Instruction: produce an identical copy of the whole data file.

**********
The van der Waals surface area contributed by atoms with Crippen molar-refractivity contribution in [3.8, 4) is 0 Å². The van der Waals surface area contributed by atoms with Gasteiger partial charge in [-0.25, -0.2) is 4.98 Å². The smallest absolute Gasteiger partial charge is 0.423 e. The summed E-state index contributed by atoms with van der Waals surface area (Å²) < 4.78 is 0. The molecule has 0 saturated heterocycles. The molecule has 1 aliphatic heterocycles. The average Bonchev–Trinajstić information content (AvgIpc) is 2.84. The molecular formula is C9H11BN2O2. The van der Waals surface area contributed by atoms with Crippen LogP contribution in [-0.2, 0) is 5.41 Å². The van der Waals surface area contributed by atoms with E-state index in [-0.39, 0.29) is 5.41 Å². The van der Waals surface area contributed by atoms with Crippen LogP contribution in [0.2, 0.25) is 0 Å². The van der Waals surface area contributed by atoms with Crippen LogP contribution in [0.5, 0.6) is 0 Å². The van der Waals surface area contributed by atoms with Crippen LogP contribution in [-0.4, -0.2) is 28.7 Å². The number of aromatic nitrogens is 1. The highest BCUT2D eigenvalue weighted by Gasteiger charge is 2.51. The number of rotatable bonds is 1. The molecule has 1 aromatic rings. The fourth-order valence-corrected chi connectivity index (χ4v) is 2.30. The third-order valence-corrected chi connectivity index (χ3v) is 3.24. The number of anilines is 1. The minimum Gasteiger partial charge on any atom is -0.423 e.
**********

The van der Waals surface area contributed by atoms with Crippen molar-refractivity contribution in [3.8, 4) is 0 Å². The van der Waals surface area contributed by atoms with Gasteiger partial charge in [-0.25, -0.2) is 4.98 Å². The smallest absolute Gasteiger partial charge is 0.423 e. The summed E-state index contributed by atoms with van der Waals surface area (Å²) < 4.78 is 0. The molecule has 0 saturated heterocycles. The molecule has 1 aliphatic heterocycles. The average Bonchev–Trinajstić information content (AvgIpc) is 2.84. The molecular formula is C9H11BN2O2. The van der Waals surface area contributed by atoms with Crippen LogP contribution in [-0.2, 0) is 5.41 Å². The van der Waals surface area contributed by atoms with E-state index in [-0.39, 0.29) is 5.41 Å². The van der Waals surface area contributed by atoms with Crippen LogP contribution in [0.2, 0.25) is 0 Å². The van der Waals surface area contributed by atoms with Crippen LogP contribution in [0.5, 0.6) is 0 Å². The van der Waals surface area contributed by atoms with Crippen LogP contribution in [-0.4, -0.2) is 28.7 Å². The number of aromatic nitrogens is 1. The highest BCUT2D eigenvalue weighted by Gasteiger charge is 2.51. The number of rotatable bonds is 1. The molecule has 1 aromatic rings. The fourth-order valence-corrected chi connectivity index (χ4v) is 2.30. The third-order valence-corrected chi connectivity index (χ3v) is 3.24. The number of anilines is 1. The minimum Gasteiger partial charge on any atom is -0.423 e.